One of the pieces of music is only in there because my niece was talking about it in one of our recordings. It’s a song from Frozen. No, just kidding. For me the key piece of music this time was the Beethoven in the middle of the movie. It’s probably not the piece in the film that would jump to anyone’s mind right away, but it’s right at a point where the story could start to lose some steam and drag. So I remember it was really essential to find something that just jump-starts everything and sends us to the last act with some momentum. And I couldn’t find anything at all that worked there because I hadn’t actually planned for anything to be there. Most of the time the music pieces are things I’ve already had in mind… All the piano tracks in both World of Tomorrows is just me playing things I’d been kicking around for a while. But the Beethoven was a rare case where I was desperately going through piles of music at the last minute until I found something that fit.
There’s been a lot of praise of Julia Pott’s return here using slight intonation changes for each version of Emily. You’ve said there’s not much directing involved. What, if anything, surprised you with her performance and possibly changed your original vision?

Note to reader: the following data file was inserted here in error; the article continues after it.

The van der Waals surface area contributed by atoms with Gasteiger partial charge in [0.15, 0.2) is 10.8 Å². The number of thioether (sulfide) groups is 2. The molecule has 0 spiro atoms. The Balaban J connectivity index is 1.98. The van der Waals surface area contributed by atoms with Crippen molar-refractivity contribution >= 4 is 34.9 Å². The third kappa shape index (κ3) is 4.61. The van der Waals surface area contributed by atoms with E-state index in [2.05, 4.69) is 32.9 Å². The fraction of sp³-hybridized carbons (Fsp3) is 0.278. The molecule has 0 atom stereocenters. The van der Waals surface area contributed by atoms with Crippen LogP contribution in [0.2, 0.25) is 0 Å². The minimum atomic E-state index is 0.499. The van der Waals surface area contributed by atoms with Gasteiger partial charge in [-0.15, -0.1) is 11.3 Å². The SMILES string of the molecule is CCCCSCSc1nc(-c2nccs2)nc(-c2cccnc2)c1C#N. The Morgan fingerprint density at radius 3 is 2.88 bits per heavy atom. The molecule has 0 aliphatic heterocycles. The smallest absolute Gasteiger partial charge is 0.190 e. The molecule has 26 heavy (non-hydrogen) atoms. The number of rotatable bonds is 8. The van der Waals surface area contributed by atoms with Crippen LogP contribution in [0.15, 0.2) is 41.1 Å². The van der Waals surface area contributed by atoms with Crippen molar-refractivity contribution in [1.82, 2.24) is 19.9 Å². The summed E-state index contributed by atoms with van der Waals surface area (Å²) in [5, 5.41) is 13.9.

Isn’t she great? I’m not sure if anything surprised me, she just gets it. She understands comic timing, which is not something you can easily teach or direct, and for me that was always more important than casting someone with acting experience. There’s loads of great actors out there who are just clueless about how to deliver a funny line. You kind of either have it or you don’t. There’s also kind of a weird rhythm to my dialogue that I think she innately understands. I never really thought about it much, but when I narrated It’s Such a Beautiful Day, I guess there was a certain rhythm in that delivery that I never quite realized, a very particular thing that she pointed out… Just the way the sentences build, a particular sort of emphasis I liked to place on certain words. I can’t even explain it, I just know it when I hear it. And I think she was tuned into that immediately when we did the first World of Tomorrow. Every now and then I’d make a correction, “Try emphasizing this instead of that,” and she would go, “Yeah, yeah I know exactly what you mean.”
You said after the premiere you don’t feel you put as much into the complex themes as people are giving you credit.